Personal Reflection – I Stayed in My Old Job for Far Too Long and Stunted My Potential

Don’t quit your job on a whim. I am not suggesting that you should quit your job, disrupt your income flow and ability to pay your bills, and upend your life because you feel like it. This is not a decision to take lightly. However, as I personally reflect upon on my life, I regret not leaving my previous jobs when I had the chance.

I spent too much time coasting, participating in the rat race, and never considering my own potential to work for myself. That is very easy to say for myself, but most people don’t have such options or the luxury of choice. Many people have families, mortgage payments, and other various bills. But that is part of the problems too.

Coasting Through Life

The average American makes about $47,000 annually, or about $80,000 if they possess advanced degrees. Most people get married, have kids, mortgage a house, get a car or two, and spend the rest of their lives paying bills. Is it wrong to say that there are enough people doing that and that we need more ambitious dreamers to take chances in business?

I had various, comfortable, boring jobs in academia. We live in an era where students bring their smart devices to class to source answers to their lessons. Or, they pay essay mills or facilitators to do their homework, as evidenced by the recent admissions scandal. I don’t mean to sound so cynical, but there are enough teachers and educational bureaucrats in life.

For a long time, I know I didn’t want to work in my career while I was employed in it. But I didn’t have the courage to leave and strike out on my own. Right now, I am a telecommuting writer. I travel the world. And, I am in the midst of planning the launch of my own company. As I settle into middle age, I can’t believe that I didn’t try to do this a decade or two ago.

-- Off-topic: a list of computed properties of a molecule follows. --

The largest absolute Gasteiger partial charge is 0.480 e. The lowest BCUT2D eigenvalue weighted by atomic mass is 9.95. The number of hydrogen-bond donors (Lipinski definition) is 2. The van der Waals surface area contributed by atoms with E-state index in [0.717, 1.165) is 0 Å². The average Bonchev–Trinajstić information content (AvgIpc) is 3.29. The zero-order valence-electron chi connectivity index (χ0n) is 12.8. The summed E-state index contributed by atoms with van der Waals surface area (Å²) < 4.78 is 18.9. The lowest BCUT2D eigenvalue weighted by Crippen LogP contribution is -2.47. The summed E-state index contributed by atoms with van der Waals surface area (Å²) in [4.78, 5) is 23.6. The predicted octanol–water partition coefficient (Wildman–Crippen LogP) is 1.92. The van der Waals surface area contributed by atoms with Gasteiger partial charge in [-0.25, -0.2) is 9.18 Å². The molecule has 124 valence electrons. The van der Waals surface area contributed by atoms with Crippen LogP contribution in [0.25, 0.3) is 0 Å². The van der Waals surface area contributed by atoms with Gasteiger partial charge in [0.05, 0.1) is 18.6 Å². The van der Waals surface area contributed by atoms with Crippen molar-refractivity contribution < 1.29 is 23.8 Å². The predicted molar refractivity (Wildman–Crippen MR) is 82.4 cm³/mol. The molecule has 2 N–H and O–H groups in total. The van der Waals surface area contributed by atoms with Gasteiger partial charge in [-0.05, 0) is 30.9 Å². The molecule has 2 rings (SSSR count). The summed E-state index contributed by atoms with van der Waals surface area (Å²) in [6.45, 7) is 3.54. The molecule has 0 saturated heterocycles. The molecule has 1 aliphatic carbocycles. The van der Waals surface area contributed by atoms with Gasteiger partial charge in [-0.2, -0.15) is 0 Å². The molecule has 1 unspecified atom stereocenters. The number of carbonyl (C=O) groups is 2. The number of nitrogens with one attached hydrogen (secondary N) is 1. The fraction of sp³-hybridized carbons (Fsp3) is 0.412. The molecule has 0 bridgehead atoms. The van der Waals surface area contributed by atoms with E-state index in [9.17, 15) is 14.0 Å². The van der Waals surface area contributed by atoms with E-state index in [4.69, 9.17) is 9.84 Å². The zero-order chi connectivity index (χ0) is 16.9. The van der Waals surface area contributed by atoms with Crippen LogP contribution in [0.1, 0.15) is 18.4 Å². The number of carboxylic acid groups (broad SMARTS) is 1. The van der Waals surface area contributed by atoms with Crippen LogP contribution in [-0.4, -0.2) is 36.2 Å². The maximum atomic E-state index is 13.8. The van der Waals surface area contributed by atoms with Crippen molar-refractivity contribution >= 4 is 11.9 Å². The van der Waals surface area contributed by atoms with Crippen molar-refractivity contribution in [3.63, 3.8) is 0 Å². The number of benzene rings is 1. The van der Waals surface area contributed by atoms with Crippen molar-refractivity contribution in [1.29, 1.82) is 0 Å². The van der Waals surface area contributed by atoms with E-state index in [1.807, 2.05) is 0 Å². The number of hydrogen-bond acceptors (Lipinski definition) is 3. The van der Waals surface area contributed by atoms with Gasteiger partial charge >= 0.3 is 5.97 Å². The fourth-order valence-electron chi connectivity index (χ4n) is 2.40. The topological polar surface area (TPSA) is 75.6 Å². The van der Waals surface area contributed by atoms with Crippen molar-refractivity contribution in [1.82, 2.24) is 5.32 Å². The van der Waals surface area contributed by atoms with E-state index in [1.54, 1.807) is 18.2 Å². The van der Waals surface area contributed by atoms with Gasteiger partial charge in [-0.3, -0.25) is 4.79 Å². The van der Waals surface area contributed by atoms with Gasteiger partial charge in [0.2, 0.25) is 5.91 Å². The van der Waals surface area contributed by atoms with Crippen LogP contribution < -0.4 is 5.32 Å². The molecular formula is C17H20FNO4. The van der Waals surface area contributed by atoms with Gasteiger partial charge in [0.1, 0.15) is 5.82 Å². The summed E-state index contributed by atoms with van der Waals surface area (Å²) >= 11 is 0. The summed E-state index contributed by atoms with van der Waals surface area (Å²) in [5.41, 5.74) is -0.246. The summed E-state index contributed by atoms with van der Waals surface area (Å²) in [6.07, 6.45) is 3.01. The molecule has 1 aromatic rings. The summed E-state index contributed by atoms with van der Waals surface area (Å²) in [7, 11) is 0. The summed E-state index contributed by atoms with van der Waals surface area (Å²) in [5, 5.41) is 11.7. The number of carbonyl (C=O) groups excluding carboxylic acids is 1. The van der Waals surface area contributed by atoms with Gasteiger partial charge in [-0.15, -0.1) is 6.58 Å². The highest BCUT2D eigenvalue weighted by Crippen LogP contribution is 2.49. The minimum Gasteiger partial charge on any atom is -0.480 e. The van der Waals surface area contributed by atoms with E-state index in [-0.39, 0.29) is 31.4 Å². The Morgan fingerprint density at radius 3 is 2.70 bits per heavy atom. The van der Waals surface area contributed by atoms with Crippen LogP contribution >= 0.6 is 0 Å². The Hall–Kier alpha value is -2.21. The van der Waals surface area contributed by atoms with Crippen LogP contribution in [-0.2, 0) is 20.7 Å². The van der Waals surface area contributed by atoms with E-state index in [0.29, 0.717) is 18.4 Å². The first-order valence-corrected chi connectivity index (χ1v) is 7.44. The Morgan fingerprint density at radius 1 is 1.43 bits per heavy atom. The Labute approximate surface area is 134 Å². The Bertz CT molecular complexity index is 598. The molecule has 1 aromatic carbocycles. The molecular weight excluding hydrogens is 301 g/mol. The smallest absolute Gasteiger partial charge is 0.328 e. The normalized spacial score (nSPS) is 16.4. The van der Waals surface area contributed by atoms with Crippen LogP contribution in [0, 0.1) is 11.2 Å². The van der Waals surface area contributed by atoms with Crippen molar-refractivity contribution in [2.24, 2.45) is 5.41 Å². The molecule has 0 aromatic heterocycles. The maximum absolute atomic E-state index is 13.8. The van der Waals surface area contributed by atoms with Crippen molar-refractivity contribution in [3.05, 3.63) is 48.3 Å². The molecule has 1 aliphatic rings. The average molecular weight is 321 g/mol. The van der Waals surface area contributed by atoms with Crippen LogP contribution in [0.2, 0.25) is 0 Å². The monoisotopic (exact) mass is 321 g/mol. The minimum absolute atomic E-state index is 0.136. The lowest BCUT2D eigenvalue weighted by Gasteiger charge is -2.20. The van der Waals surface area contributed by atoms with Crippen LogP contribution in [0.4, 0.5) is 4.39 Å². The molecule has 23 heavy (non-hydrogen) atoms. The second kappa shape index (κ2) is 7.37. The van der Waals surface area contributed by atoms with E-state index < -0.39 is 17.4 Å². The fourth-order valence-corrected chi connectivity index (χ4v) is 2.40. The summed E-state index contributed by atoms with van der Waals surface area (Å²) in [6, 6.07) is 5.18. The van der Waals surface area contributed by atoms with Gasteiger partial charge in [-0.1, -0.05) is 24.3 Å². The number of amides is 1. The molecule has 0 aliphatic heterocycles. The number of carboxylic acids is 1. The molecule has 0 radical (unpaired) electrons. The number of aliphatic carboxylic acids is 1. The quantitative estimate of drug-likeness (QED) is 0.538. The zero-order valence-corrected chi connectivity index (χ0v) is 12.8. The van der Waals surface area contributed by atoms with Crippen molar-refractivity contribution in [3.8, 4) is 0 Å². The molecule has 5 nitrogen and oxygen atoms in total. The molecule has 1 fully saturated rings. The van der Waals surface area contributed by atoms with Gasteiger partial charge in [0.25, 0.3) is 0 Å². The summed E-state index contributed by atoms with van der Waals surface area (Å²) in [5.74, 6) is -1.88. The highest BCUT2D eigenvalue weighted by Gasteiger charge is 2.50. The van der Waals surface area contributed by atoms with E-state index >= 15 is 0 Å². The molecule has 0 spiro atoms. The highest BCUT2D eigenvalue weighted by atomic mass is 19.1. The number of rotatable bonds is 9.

It is the biggest regret of my life.

Changing Jobs to Change the Pace of Life

I wasted too much time. That is easy for me to say, I know. But if you are thinking about leaving your job for another, or to start working for yourself, here are some things to consider:

• Don’t burn any bridges because you never know if you’ll need to reach out to former employers or work mates
• Give sufficient notice
• Make sure you are not leaving sick days, vacation days, and any outstanding payments behind
• Changing jobs will allow you to challenge yourself and develop new skills
• Have a new job secured or be able to start a business for yourself before you quit
• Make sure you have some money saved before you quit

You may feel anxious, unmoored, and aimless for a while, which is natural. The only thing scarier than staying in a job you hate is realizing that you should have left after years or decades of employment. Life goes by fast, especially as we age, and sometimes we must create our own opportunities instead of waiting for them.

Read More

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Jobs That Thrive In a Bad Economy

Steps to Take After Losing your Job

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Posted in: Business, Career, Career and Work, Philosophy

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